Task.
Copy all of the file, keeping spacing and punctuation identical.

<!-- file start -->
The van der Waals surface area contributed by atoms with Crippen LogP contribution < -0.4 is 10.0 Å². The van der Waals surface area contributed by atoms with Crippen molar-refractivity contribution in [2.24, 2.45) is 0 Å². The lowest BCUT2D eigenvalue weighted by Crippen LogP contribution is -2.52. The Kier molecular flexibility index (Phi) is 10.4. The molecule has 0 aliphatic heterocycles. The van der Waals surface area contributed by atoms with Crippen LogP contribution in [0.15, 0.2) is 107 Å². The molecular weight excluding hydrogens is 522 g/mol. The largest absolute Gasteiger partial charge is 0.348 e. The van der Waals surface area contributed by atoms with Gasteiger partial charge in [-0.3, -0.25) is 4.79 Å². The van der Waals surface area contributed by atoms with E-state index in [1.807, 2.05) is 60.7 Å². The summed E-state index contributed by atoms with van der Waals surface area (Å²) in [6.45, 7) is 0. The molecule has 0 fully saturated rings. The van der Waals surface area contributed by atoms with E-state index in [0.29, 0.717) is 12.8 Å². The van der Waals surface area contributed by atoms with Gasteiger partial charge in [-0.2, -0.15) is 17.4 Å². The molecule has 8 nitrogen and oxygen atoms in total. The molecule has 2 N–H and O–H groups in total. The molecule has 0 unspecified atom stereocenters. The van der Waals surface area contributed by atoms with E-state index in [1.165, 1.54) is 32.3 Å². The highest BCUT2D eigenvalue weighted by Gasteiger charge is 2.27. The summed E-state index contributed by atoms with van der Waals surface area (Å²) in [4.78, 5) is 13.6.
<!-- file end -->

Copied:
The van der Waals surface area contributed by atoms with Crippen LogP contribution < -0.4 is 10.0 Å². The van der Waals surface area contributed by atoms with Crippen molar-refractivity contribution in [2.24, 2.45) is 0 Å². The lowest BCUT2D eigenvalue weighted by Crippen LogP contribution is -2.52. The Kier molecular flexibility index (Phi) is 10.4. The molecule has 0 aliphatic heterocycles. The van der Waals surface area contributed by atoms with Crippen LogP contribution in [0.15, 0.2) is 107 Å². The molecular weight excluding hydrogens is 522 g/mol. The largest absolute Gasteiger partial charge is 0.348 e. The van der Waals surface area contributed by atoms with Gasteiger partial charge in [-0.3, -0.25) is 4.79 Å². The van der Waals surface area contributed by atoms with E-state index in [1.807, 2.05) is 60.7 Å². The summed E-state index contributed by atoms with van der Waals surface area (Å²) in [6.45, 7) is 0. The molecule has 0 fully saturated rings. The van der Waals surface area contributed by atoms with E-state index in [0.29, 0.717) is 12.8 Å². The van der Waals surface area contributed by atoms with Gasteiger partial charge in [-0.2, -0.15) is 17.4 Å². The molecule has 8 nitrogen and oxygen atoms in total. The molecule has 2 N–H and O–H groups in total. The molecule has 0 unspecified atom stereocenters. The van der Waals surface area contributed by atoms with E-state index in [1.165, 1.54) is 32.3 Å². The highest BCUT2D eigenvalue weighted by Gasteiger charge is 2.27. The summed E-state index contributed by atoms with van der Waals surface area (Å²) in [4.78, 5) is 13.6.